if (Book.count() > 0) {
            Search.session(em)
                    .massIndexer()
                    .startAndWait();
        }
    }

    @GET
    @Path("author/search")
    @Transactional
    public List<Author> searchAuthors(@QueryParam("pattern") String pattern) { (3)
        return Search.session(em) (4)
                .search(Author.class) (5)
                .predicate(f ->
                    pattern == null || pattern.trim().isEmpty() ?
                            f.matchAll() : (6)
                            f.simpleQueryString()
                                .onFields("firstName", "lastName", "books.title").matching(pattern) (7)
                )
                .sort(f -> f.byField("lastName_sort").then().byField("firstName_sort")) (8)
                .fetchHits(); (9)
    }
1 Important point: we need a transactional context for these methods.
2 As we will import data into the PostgreSQL database using an SQL script, we need to reindex the data at startup. For this, we use Hibernate Search’s mass indexer, which allows to index a lot of data efficiently (you can fine tune it for better performances). All the upcoming updates coming through Hibernate ORM operations will be synchronized automatically to the full text index. If you don’t import data manually in the database, you don’t need that: the mass indexer should then only be used when you change your indexing configuration (adding a new field, changing an analyzer’s configuration…​) and you want the new configuration to be applied to your existing entities.
3 This is where the magic begins: just adding the annotations to our entities makes them available for full text search: we can now query the index using the Hibernate Search DSL.
4 First, we get an Hibernate Search session from the injected entity manager.
5 We indicate that we are searching for Authors.
6 We create a predicate: if the pattern is empty, we use a matchAll() predicate.
7 If we have a valid pattern, we create a simpleQueryString() predicate on the firstName, lastName and books.title fields matching our pattern.
8 We define the sort order of our results. Here we sort by last name, then by first name. Note that we use the specific fields we created for sorting.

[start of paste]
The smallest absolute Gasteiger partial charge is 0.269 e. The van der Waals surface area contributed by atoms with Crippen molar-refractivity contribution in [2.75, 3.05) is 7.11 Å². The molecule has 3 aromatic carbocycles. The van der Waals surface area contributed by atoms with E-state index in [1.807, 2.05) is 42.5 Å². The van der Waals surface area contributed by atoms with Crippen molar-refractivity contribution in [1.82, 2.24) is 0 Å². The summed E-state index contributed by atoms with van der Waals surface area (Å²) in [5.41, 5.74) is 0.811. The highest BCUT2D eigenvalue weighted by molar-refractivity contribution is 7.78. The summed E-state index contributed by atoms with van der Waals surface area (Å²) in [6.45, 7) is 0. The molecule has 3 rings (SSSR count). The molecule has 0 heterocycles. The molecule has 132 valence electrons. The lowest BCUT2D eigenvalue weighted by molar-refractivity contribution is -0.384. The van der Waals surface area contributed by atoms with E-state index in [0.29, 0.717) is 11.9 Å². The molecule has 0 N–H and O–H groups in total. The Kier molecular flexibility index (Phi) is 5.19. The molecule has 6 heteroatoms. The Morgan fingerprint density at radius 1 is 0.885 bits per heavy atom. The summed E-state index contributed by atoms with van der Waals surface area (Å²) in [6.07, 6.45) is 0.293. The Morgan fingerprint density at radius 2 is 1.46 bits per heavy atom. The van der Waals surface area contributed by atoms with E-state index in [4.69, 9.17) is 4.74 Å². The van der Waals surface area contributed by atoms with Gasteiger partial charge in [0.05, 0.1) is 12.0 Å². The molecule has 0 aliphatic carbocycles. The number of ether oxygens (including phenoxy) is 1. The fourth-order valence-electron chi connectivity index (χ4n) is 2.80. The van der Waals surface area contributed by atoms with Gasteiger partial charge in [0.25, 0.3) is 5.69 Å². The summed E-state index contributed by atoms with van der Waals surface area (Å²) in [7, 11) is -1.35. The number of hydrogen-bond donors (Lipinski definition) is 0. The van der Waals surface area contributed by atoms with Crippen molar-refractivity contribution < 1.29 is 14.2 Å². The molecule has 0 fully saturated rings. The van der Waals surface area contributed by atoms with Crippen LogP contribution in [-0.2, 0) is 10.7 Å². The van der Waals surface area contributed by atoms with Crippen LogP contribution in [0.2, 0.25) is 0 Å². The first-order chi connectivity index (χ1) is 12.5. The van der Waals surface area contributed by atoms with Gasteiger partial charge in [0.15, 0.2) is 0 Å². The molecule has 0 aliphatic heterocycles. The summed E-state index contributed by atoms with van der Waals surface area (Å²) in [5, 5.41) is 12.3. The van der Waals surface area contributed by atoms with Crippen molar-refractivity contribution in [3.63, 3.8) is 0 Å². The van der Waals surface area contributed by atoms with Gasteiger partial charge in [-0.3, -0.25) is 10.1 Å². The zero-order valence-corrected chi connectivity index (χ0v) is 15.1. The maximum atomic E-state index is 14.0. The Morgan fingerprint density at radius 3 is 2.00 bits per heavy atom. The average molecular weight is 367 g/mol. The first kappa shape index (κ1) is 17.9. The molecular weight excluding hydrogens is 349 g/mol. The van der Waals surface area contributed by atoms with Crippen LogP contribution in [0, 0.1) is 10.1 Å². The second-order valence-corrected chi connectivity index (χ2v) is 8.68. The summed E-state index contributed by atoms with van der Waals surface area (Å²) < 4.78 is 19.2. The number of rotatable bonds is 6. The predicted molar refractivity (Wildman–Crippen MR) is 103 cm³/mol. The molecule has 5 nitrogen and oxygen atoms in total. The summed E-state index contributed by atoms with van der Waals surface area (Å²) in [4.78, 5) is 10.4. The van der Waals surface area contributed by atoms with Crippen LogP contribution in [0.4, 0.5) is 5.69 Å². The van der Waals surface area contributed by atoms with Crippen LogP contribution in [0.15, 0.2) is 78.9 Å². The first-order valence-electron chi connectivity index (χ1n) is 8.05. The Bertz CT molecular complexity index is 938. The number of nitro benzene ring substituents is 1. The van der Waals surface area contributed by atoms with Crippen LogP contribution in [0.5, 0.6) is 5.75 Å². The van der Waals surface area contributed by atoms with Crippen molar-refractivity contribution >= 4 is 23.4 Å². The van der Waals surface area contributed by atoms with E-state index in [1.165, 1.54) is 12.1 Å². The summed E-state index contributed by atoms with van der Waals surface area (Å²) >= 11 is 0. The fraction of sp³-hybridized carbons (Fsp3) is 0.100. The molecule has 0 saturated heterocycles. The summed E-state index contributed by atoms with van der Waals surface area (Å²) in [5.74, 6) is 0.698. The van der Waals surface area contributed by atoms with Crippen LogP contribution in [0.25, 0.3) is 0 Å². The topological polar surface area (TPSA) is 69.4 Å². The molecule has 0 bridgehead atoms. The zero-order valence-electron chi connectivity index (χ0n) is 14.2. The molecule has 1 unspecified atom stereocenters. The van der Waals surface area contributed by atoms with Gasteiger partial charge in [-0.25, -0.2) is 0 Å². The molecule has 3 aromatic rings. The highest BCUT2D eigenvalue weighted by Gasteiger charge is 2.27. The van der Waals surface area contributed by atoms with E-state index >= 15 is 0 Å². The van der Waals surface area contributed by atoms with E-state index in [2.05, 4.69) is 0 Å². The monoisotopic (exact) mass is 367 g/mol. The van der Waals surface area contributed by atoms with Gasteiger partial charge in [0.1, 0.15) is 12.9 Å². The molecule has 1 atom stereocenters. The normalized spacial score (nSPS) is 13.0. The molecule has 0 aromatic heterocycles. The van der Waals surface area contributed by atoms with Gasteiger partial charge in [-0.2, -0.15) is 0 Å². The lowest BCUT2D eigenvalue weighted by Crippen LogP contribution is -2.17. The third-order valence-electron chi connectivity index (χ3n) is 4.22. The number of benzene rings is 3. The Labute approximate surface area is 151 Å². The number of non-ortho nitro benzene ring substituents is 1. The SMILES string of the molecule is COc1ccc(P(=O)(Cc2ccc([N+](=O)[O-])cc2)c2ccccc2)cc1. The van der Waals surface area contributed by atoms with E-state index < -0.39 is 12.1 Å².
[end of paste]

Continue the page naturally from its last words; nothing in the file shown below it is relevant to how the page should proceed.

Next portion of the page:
9 This is self explanatory. Obviously, paging is also supported.

Hibernate Search supports a significant part of the Elasticsearch predicates (match, range, nested, phrase, spatial…​). Feel free to explore the DSL by using autocompletion.

Configuring the application

As usual, we can configure everything in the Quarkus configuration file, application.properties.

Edit src/main/resources/application.properties and inject the following configuration:

quarkus.ssl.native=false (1)

quarkus.datasource.url=jdbc:postgresql:quarkus_test (2)
quarkus.datasource.driver=org.postgresql.Driver
quarkus.datasource.username=quarkus_test
quarkus.datasource.password=quarkus_test

quarkus.hibernate-orm.database.generation=drop-and-create (3)

quarkus.hibernate-search.elasticsearch.version=7 (4)
quarkus.hibernate-search.elasticsearch.analysis-configurer=org.acme.hibernate.search.elasticsearch.config.AnalysisConfigurer (5)
quarkus.hibernate-search.elasticsearch.automatic-indexing.synchronization-strategy=searchable (6)
quarkus.hibernate-search.elasticsearch.index-defaults.lifecycle.strategy=drop-and-create (7)
quarkus.hibernate-search.elasticsearch.index-defaults.lifecycle.required-status=yellow (8)
1 We won’t use SSL so we disable it to have a more compact native executable.
2 Let’s create a PostgreSQL datasource.
3 We will drop and recreate the schema every time we start the application.
4 We need to tell Hibernate Search about the version of Elasticsearch we will use. It is important because there are significant differences between Elasticsearch mapping syntax depending on the version. Since the mapping is created at build time to reduce startup time, Hibernate Search cannot connect to the cluster to automatically detect the version.
5 We point to the custom AnalysisConfigurer which defines the configuration of our analyzers and normalizers.
6 This means that we wait for the entities to be searchable before considering a write complete. While, on a production setup, the committed default might be a suitable value, using searchable is especially important when testing as you need the entities to be searchable immediately.
7 Obviously, this is not for production: we drop and recreate the index every time we start the application.
8 We consider the yellow status is sufficient to connect to the Elasticsearch cluster. This is for testing purposes with the Elasticsearch Docker container. It should not be used in production.

Creating a frontend

Now let’s add a simple web page to interact with our LibraryResource. Quarkus automatically serves static resources located under the META-INF/resources directory. In the src/main/resources/META-INF/resources directory, overwrite the existing index.html file with the content from this index.html file.